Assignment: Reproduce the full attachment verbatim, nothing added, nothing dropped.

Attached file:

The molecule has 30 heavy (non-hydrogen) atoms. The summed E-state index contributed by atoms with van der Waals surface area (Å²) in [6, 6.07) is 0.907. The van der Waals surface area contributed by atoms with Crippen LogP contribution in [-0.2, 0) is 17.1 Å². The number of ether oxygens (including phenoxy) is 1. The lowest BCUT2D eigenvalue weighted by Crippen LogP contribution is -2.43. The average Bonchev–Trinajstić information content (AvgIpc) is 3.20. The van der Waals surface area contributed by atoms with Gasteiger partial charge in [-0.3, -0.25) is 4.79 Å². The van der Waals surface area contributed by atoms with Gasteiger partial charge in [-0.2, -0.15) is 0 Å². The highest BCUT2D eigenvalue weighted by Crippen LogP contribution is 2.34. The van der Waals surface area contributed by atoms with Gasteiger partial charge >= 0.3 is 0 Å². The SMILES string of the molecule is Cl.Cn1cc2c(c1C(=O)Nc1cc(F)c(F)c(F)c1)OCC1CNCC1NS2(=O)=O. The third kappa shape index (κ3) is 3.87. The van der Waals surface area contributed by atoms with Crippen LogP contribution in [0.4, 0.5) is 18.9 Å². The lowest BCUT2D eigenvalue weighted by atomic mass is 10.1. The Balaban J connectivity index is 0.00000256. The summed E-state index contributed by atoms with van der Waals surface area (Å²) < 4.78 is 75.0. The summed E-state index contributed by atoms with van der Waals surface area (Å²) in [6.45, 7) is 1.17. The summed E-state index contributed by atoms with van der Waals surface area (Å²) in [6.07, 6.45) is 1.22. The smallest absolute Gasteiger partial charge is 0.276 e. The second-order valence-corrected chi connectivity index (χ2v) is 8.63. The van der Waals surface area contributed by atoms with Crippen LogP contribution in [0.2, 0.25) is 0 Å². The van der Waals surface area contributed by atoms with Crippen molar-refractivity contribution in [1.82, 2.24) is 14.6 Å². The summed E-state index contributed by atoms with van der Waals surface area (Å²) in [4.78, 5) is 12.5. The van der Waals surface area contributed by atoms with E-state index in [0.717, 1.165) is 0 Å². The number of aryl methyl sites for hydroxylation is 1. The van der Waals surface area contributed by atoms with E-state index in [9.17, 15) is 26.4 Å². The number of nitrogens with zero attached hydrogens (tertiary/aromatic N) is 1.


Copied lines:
The molecule has 30 heavy (non-hydrogen) atoms. The summed E-state index contributed by atoms with van der Waals surface area (Å²) in [6, 6.07) is 0.907. The van der Waals surface area contributed by atoms with Crippen LogP contribution in [-0.2, 0) is 17.1 Å². The number of ether oxygens (including phenoxy) is 1. The lowest BCUT2D eigenvalue weighted by Crippen LogP contribution is -2.43. The average Bonchev–Trinajstić information content (AvgIpc) is 3.20. The van der Waals surface area contributed by atoms with Gasteiger partial charge in [-0.3, -0.25) is 4.79 Å². The van der Waals surface area contributed by atoms with Gasteiger partial charge in [-0.2, -0.15) is 0 Å². The highest BCUT2D eigenvalue weighted by Crippen LogP contribution is 2.34. The van der Waals surface area contributed by atoms with Gasteiger partial charge >= 0.3 is 0 Å². The SMILES string of the molecule is Cl.Cn1cc2c(c1C(=O)Nc1cc(F)c(F)c(F)c1)OCC1CNCC1NS2(=O)=O. The third kappa shape index (κ3) is 3.87. The van der Waals surface area contributed by atoms with Crippen LogP contribution in [0.4, 0.5) is 18.9 Å². The lowest BCUT2D eigenvalue weighted by atomic mass is 10.1. The Balaban J connectivity index is 0.00000256. The summed E-state index contributed by atoms with van der Waals surface area (Å²) < 4.78 is 75.0. The summed E-state index contributed by atoms with van der Waals surface area (Å²) in [6.45, 7) is 1.17. The summed E-state index contributed by atoms with van der Waals surface area (Å²) in [6.07, 6.45) is 1.22. The smallest absolute Gasteiger partial charge is 0.276 e. The second-order valence-corrected chi connectivity index (χ2v) is 8.63. The van der Waals surface area contributed by atoms with Crippen LogP contribution in [0.2, 0.25) is 0 Å². The van der Waals surface area contributed by atoms with Crippen molar-refractivity contribution in [1.82, 2.24) is 14.6 Å². The summed E-state index contributed by atoms with van der Waals surface area (Å²) in [4.78, 5) is 12.5. The van der Waals surface area contributed by atoms with E-state index in [0.717, 1.165) is 0 Å². The number of aryl methyl sites for hydroxylation is 1. The van der Waals surface area contributed by atoms with E-state index in [9.17, 15) is 26.4 Å². The number of nitrogens with zero attached hydrogens (tertiary/aromatic N) is 1.